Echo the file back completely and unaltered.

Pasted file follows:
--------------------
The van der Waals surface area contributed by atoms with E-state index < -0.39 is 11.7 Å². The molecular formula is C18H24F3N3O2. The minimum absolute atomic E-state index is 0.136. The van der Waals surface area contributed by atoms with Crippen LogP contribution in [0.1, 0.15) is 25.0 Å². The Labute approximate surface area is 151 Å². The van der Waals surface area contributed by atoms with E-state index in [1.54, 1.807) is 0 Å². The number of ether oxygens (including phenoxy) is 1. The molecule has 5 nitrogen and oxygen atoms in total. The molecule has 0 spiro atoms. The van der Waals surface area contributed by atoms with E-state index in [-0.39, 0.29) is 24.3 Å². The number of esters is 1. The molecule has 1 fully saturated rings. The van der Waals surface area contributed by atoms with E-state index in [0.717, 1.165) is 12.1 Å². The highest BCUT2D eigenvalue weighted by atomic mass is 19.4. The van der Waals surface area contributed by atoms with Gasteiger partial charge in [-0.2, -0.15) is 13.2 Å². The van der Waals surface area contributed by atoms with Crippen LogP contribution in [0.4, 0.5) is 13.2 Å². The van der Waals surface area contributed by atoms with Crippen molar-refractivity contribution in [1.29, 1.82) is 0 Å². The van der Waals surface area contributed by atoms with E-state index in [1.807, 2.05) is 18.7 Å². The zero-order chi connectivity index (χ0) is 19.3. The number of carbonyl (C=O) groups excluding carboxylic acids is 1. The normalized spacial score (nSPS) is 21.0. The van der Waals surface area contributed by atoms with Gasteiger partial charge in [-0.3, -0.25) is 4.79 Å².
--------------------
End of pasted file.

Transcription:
The van der Waals surface area contributed by atoms with E-state index < -0.39 is 11.7 Å². The molecular formula is C18H24F3N3O2. The minimum absolute atomic E-state index is 0.136. The van der Waals surface area contributed by atoms with Crippen LogP contribution in [0.1, 0.15) is 25.0 Å². The Labute approximate surface area is 151 Å². The van der Waals surface area contributed by atoms with E-state index in [1.54, 1.807) is 0 Å². The number of ether oxygens (including phenoxy) is 1. The molecule has 5 nitrogen and oxygen atoms in total. The molecule has 0 spiro atoms. The van der Waals surface area contributed by atoms with E-state index in [-0.39, 0.29) is 24.3 Å². The number of esters is 1. The molecule has 1 fully saturated rings. The van der Waals surface area contributed by atoms with E-state index in [0.717, 1.165) is 12.1 Å². The highest BCUT2D eigenvalue weighted by atomic mass is 19.4. The van der Waals surface area contributed by atoms with Gasteiger partial charge in [-0.2, -0.15) is 13.2 Å². The van der Waals surface area contributed by atoms with Crippen LogP contribution in [0.4, 0.5) is 13.2 Å². The van der Waals surface area contributed by atoms with Crippen molar-refractivity contribution in [1.29, 1.82) is 0 Å². The van der Waals surface area contributed by atoms with E-state index in [1.807, 2.05) is 18.7 Å². The zero-order chi connectivity index (χ0) is 19.3. The number of carbonyl (C=O) groups excluding carboxylic acids is 1. The normalized spacial score (nSPS) is 21.0. The van der Waals surface area contributed by atoms with Gasteiger partial charge in [-0.3, -0.25) is 4.79 Å².